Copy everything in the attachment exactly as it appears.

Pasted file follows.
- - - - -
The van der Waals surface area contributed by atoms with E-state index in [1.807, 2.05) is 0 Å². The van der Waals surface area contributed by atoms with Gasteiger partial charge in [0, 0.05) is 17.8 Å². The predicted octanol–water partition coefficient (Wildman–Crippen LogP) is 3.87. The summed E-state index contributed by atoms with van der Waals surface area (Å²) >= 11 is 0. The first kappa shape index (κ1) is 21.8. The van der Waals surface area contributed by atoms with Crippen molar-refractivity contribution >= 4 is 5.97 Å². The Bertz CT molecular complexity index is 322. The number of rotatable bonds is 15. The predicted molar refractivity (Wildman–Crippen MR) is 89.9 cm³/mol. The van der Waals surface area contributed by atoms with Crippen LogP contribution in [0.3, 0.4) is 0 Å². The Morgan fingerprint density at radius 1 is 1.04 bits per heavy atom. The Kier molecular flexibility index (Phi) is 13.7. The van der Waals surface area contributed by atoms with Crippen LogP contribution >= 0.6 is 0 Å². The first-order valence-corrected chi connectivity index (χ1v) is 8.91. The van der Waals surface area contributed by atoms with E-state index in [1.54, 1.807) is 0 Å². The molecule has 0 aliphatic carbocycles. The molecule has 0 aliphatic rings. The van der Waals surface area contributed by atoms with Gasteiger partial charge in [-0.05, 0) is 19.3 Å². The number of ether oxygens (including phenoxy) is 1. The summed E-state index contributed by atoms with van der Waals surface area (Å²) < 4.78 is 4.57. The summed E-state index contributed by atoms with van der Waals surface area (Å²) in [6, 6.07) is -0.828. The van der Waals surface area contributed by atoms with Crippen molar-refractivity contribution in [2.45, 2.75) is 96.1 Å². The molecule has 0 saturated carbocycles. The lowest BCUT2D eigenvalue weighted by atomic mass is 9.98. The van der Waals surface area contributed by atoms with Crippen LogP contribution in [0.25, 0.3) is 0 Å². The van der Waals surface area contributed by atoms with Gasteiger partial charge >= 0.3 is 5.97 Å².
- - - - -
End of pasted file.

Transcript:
The van der Waals surface area contributed by atoms with E-state index in [1.807, 2.05) is 0 Å². The van der Waals surface area contributed by atoms with Gasteiger partial charge in [0, 0.05) is 17.8 Å². The predicted octanol–water partition coefficient (Wildman–Crippen LogP) is 3.87. The summed E-state index contributed by atoms with van der Waals surface area (Å²) >= 11 is 0. The first kappa shape index (κ1) is 21.8. The van der Waals surface area contributed by atoms with Crippen molar-refractivity contribution >= 4 is 5.97 Å². The Bertz CT molecular complexity index is 322. The number of rotatable bonds is 15. The predicted molar refractivity (Wildman–Crippen MR) is 89.9 cm³/mol. The van der Waals surface area contributed by atoms with Crippen LogP contribution in [0.3, 0.4) is 0 Å². The Morgan fingerprint density at radius 1 is 1.04 bits per heavy atom. The Kier molecular flexibility index (Phi) is 13.7. The van der Waals surface area contributed by atoms with Crippen LogP contribution >= 0.6 is 0 Å². The first-order valence-corrected chi connectivity index (χ1v) is 8.91. The van der Waals surface area contributed by atoms with E-state index in [1.54, 1.807) is 0 Å². The molecule has 0 aliphatic carbocycles. The molecule has 0 aliphatic rings. The van der Waals surface area contributed by atoms with Gasteiger partial charge in [-0.05, 0) is 19.3 Å². The number of ether oxygens (including phenoxy) is 1. The summed E-state index contributed by atoms with van der Waals surface area (Å²) < 4.78 is 4.57. The summed E-state index contributed by atoms with van der Waals surface area (Å²) in [6, 6.07) is -0.828. The van der Waals surface area contributed by atoms with Crippen molar-refractivity contribution in [2.45, 2.75) is 96.1 Å². The molecule has 0 saturated carbocycles. The lowest BCUT2D eigenvalue weighted by atomic mass is 9.98. The van der Waals surface area contributed by atoms with Crippen LogP contribution in [0.25, 0.3) is 0 Å². The van der Waals surface area contributed by atoms with Gasteiger partial charge >= 0.3 is 5.97 Å².